David Hockney & Matthias WeischerOne wish

Published in 2005clockTime to read: 4m45s
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Looking forward to a year of privileged access to Hockney through the offices of the Rolex Mentor and Protégé Arts Initiative, Matthias Weischer – a 32-year-old painter from Germany who specializes in deceptively realistic interiors – had no clear-cut expectations.

by Matthew Gurewitsch 2005
  • David Hockney
    The Mentor
  • Matthias Weischer
    The Protégé

One wish

Matthias Weischer did voice a wish to watch Hockney at work. That was in the early summer of 2004, and, while patently intrigued to be setting out in uncharted waters with a promising young colleague, Hockney gave no immediate assurance that that wish would come true.

First steps

First, Hockney whisked Weischer off for a personal tour of London, where – as in Los Angeles – he maintains a home and studio. First stop: the Royal Academy of Arts, in Piccadilly, for a sneak preview of the Summer Exhibition, an annual blockbuster to which Hockney had contributed six exuberant oversize watercolours from Andalusia.

Next stop: the National Portrait Gallery, steps off Trafalgar Square, where the permanent collection includes Hockney’s portrait of his formidable senior, Lucian Freud, while a retrospective of photographs by the fashionable Cecil Beaton captured Hockney in his gilded youth: the same gentle giant though shyer, a soft wave to his neatly cropped hair, the face round, the spectacles owlish, the eyes discreet, yet missing nothing.

Wish granted

Whether Weischer would have an opportunity to see Hockney at work anywhere along the way remained an open question. But, figuratively speaking, he had already been looking over Hockney’s shoulder for years. Long before the two ever met, Weischer was studying Hockney's canvases, converting Hockney’s motifs for his own, quite different, purposes.

Globetrotting

Like a genie with a young prince to look after, Hockney started plotting magic carpet rides of visual discovery. First, in the summer, they took two whirlwind days in Paris to view Chinese scrolls, Miró, the Musée Picasso, and the Egyptian antiquities at the Louvre, ever on the alert for unexpected correspondences. And the following spring, Weischer spent two weeks as Hockney’s guest at his storybook oasis in the Hollywood Hills, joining his host on excursions to the fabled collections of southern California’s public and private art museums and the opening of Hand Eye Heart, Hockney’s show of his new watercolours from Yorkshire.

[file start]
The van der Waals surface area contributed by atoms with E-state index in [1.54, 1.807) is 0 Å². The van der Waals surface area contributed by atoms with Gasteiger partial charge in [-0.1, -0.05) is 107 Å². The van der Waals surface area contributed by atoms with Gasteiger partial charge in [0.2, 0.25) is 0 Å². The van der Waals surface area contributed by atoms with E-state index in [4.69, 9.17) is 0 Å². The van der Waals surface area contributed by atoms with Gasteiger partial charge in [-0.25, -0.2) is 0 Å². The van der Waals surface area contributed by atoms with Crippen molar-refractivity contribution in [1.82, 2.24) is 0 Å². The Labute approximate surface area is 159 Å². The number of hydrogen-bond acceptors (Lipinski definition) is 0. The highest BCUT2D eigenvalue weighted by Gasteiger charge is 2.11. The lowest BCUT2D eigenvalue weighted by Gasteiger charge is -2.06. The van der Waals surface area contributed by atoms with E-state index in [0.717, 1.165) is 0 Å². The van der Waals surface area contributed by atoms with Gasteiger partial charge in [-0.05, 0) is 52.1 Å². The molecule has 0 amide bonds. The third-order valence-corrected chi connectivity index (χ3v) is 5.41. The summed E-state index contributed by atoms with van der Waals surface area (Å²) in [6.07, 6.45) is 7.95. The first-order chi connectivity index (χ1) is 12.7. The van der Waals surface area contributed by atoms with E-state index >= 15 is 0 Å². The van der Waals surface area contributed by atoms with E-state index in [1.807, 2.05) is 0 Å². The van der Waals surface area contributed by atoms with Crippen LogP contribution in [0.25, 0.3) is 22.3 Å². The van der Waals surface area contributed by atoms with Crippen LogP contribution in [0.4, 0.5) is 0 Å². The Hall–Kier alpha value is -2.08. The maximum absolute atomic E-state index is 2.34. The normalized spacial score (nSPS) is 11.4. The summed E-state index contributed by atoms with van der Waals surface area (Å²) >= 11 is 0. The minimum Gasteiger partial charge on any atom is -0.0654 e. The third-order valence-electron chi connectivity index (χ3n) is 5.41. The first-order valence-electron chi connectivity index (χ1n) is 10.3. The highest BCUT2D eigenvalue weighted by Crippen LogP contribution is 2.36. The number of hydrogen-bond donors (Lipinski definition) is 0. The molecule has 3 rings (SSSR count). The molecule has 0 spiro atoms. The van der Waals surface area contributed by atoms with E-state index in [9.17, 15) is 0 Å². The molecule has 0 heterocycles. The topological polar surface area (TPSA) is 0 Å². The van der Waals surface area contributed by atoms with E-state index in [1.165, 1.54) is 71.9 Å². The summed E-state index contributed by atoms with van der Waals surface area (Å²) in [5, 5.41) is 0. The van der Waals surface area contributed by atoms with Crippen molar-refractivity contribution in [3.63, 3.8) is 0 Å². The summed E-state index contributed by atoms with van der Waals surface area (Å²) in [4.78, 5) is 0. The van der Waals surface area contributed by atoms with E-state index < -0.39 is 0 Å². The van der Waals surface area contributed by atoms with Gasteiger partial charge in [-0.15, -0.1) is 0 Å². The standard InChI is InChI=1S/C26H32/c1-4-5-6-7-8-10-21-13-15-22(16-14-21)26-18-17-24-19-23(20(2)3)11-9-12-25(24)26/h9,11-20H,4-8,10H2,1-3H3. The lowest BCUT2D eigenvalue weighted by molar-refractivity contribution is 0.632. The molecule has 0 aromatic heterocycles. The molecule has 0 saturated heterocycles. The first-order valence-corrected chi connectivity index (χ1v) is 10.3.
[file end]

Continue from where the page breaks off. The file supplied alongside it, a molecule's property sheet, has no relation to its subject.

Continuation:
At last

Yet in the end, it was in the studio, in silence, that Hockney left his deepest mark, by inviting Weischer to sit (or rather, stand) for a full-length portrait. Here at last, in 20-minute sessions, several times a day, several days running, was the chance Weischer had been waiting for. But wait! Is the sitter not in precisely the wrong spot to see the artist’s hand at work?

Hockney had anticipated this objection by setting up a mirror, allowing Weischer to follow his entire process. “He worked straight from the object,” said Weischer, choosing the terminology natural to an artist. “For the first half-hour or so, he sketched an outline – just a few strokes, but they have to be right. Then he chose single colours for the larger areas: blue for my jeans, grey for the sweatshirt, skin tone for the face and hands. Again, the beginning is something simple: flat colors. But they have to be right. Only then does he get to work on details. You could really sense the concentration.”

A revolution

For the young painter of bare interiors, the experience was a revelation. “My fingers were itching,” Weischer says. “I’m feeling a great urge right now to try my hand at a portrait.” Stand by for a breakthrough.

Extracted from a chapter, written by Matthew Gurewitsch for Unique Voices, Common Visions, a record of the 2004/2005 cycle of the Rolex Mentor and Protégé Arts Initiative.

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